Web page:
It is the end of the school year and memories of my school days come flooding back, as I watch the kids in the neighbourhood with more free time on their hands. My early school days in Attawapiskat had a great effect on me. You see, the school and its teachers were an entire other world situated in the midst of my community.

School was different from the life we young Cree children had at home. The schools, which were located right in the middle of Attawapiskat, represented a little of the world outside which we saw on television. At school, there was running water, hot water, showers and toilets. In most homes, up until only a few years ago, these conveniences were non-existent.

Mind you, we did have water at home for everyday use but it had to be collected from the river. If you wanted to go to the bathroom you had to use the outhouse and in the freezing winter temperature of the far north, this was generally not a pleasant experience.

Every home had a bucket that was used in the night and dumped the next morning. At home you bathed with the help of a hand wash basin. I am sure that most people are astonished when I tell them this was how life was for my community until the beginning of this decade. So you can see what a special place the school was for all of us. These days we have running water and all the conveniences of modern southern communities thanks to the hard work of our Chief and Council.

Teachers were special, too. For most of us this was our first contact with the non-Native culture and a chance to learn more about the outside world and make new friends. While thinking back on it now, I realize what a cultural shock it must have

been for so many of the young and inexperienced teachers. When I was young, my friends and I were eager to visit our favourite teachers. It was an exotic experience to visit in their homes and it made us feel good to hear about their lives.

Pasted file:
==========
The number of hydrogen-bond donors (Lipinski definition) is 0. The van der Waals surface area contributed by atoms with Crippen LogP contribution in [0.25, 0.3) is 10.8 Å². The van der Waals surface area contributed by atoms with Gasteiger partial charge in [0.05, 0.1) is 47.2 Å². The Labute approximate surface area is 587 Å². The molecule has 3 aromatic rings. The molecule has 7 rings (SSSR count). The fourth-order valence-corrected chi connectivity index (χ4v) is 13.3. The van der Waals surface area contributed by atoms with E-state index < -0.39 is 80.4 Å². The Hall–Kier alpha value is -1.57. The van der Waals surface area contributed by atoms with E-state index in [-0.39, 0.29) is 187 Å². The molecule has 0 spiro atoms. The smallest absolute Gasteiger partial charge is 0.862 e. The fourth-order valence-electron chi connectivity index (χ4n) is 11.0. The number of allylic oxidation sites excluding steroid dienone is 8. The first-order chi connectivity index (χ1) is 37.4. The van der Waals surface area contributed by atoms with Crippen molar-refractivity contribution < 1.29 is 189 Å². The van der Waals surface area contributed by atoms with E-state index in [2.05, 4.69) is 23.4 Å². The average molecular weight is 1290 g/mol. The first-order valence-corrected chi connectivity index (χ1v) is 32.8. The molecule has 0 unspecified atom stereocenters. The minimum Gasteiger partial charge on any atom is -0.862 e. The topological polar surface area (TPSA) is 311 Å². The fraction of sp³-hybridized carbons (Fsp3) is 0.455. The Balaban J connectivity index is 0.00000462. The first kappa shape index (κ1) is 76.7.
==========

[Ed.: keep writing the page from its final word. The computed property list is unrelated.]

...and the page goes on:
Back then, the lifestyle teachers lived was very different from ours but today that gap has narrowed. The education system has improved vastly over the last decade and many of our own people are teachers or teacher’s assistants today. As a matter of fact, I am proud to say that our education administration and leadership are headed by local Aboriginal people. In addition, only a few years ago a secondary school was built and is still expanding. The opportunity for education in Attawapiskat is getting better every year.

I don’t think people realize the profound effect teachers have on their students and this is even more so in a remote community such as mine. I remember fondly some of the teachers who went out of their way to show me encouragement and kindness. Thankfully, there were teachers like Rhonda McKay, who encouraged me in high school to write and she gave me a journal that went to good use. Rhonda was a bright light for many of us and I can recall being excited and motivated by her work with us in drama and creative writing. She exposed us to some great literature, including Native authors.

Then there was Brian Maclsaac, my grade six teacher, who made every day at school a fun experience. My friends and I were always welcome at Brian’s place and we simply enjoyed sitting and drinking tea or pop talking about anything and everything.

There are many other teachers who come to mind and I owe thanks to all of them for theindividual attention they gave me. Perhaps, with these words, I have repaid them in somesmall way.